Revolution.Aero Uplift: ’Don’t worry about a thing’


When Bob Marley sang “Don’t worry about a thing, ‘Cause every little thing gonna be all right”, you can bet he wasn’t singing about the FAA’s regulatory adjustments for eVTOLs. But it works just the same.

The FAA had previously planned to certify eVTOLs as mandated under Part 23 certification rules, now they will be seen as powered-lift aircraft. That’s a category first created to accommodate civil tilt-rotors.

An FAA statement read: “The FAAs [Part 23 certification] regulations were designed for traditional airplanes and helicopters. However, these regulations did not anticipate the need to train pilots to operate powered-lift, which take off in helicopter mode, transition into airplane mode for flying, and then transition back to helicopter mode for landing.”

When reports surfaced last week the FAA was revising its certification protocols for eVTOLs, there was immediate concern this would mean delays and possibly loss of certification progress for US-based OEMs.

But there is no need to worry, according to David Hernandez, shareholder, Global Transportation Finance, Vedder Price. In fact he tells Revolution.Aero he’s surprised the FAA didn’t make these revisions sooner.

“I actually look at it as an improvement,” says Hernandez. “I have been dealing with aircraft certification for 20 years now and you see various evolutions of the process. When eVTOLs came about and before that UAS I think people realised the FAA didn’t have anything from a regulatory perspective to be able to certificate eVTOLS. It has taken many decades, literally, for certain aircraft to be certificated.”

Anyone who knew how the process works also knew there would have to be a new set of regulations to certificate eVTOLs. “So when the FAA said let’s put this square peg into a round hole with Part 23, I think most people realised it’s probably not realistic,” says Hernandez

Over the past decade or so that eVTOL developers have been moving through the certification process the FAA has learnt, says Hernandez. “I don’t think this is a reversal, it’s just a necessary transition, perhaps a modification, of the process. It reflects that the FAA and industry are very close and they’re fine-tuning the certification process.

None of the data collected over certifying processes in recent years is lost. That information and progress is actually helping to form these new set of regulations and certification framework.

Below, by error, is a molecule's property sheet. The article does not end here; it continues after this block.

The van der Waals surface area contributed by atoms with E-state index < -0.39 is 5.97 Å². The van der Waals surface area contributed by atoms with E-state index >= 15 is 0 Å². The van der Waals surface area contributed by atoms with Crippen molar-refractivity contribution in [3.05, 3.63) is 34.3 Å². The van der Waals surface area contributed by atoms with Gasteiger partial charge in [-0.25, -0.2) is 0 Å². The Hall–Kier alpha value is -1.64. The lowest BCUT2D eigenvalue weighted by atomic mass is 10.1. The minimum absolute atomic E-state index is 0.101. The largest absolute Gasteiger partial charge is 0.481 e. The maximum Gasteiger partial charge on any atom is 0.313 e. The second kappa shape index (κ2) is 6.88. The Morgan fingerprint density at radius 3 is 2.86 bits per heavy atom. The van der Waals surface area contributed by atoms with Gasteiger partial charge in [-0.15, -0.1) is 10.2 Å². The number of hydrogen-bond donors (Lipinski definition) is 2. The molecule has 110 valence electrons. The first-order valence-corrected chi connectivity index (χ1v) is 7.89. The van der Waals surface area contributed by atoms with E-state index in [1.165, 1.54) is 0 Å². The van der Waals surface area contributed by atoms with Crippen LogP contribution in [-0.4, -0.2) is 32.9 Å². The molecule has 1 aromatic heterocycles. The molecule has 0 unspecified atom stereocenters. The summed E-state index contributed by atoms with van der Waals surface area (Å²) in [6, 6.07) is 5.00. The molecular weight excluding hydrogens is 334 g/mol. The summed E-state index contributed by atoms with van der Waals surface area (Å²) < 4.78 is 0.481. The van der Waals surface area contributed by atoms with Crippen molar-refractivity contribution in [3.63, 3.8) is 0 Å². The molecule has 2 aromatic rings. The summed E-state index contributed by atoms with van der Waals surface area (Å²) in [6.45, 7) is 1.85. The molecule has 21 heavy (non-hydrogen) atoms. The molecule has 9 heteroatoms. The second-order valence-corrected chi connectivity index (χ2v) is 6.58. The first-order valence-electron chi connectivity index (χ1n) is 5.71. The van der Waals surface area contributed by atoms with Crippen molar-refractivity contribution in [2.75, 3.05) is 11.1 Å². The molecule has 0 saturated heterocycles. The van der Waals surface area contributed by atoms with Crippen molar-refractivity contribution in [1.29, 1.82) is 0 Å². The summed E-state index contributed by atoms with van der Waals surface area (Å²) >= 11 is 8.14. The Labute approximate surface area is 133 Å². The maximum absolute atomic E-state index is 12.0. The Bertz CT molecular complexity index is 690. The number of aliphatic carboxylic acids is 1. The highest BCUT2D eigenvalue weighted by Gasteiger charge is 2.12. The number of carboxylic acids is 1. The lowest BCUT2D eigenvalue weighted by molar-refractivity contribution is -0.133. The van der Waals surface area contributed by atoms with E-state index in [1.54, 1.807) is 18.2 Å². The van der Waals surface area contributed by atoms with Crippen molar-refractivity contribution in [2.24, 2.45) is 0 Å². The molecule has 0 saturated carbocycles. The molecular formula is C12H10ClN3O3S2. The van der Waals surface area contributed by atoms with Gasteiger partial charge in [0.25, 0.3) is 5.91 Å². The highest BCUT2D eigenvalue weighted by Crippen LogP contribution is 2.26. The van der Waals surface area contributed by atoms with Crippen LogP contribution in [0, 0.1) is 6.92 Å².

Hernandez thinks the industry was largely in agreement that new regulations would be necessary, it is more a question of time. The FAA does not do anything particularly fast, but following incidents like the Boeing 737 MAX the FAA has become more cautious.

Greg Reigel, partner, Shackelford, Bowen, McKinley & Norton tells Revolution.Aero: “Its the FAA so I would certainly not be surprised by delays. I think there will still be a delay on the Part 23 aspect of this because that is [looking at] airworthiness standards. I think there may be delay in Part 21 certification where the FAA is trying to do the special certification within that Part. Also, you may have a delay if the aircraft is actually certified but then you may not have pilots available or regulatory guidance and training for pilots due to the aircraft’s certification in the powered-lift category.

Although the FAA said the decision comes as a result of the US Department of Transportation audit, he says the agency has not simply taken a 180-degree spin here.

Reigel concludes: “When it comes to this space there are high expectations and very optimistic outlooks on timing. Unfortunately, things just don’t happen quickly with the FAA, certainly from a regulatory point of view.”

Joby’s executive chairman, Paul Sciarra said there would be no adjustments to the firm’s plans in a recent quarterly earnings conference call. “I think that, fundamentally, the approach the FAA is taking here is mostly an administrative reclassification on the type certification side of things.”

 Hernandez agrees: “I don’t think this is a seismic shift by any means. I view the FAA’s actions as making changes to ensure that the eVOTL certification process is safe.”

 So, it does looks as though every little thing will be alright. Who knows, those three little birds could well be eVTOLs in a few years.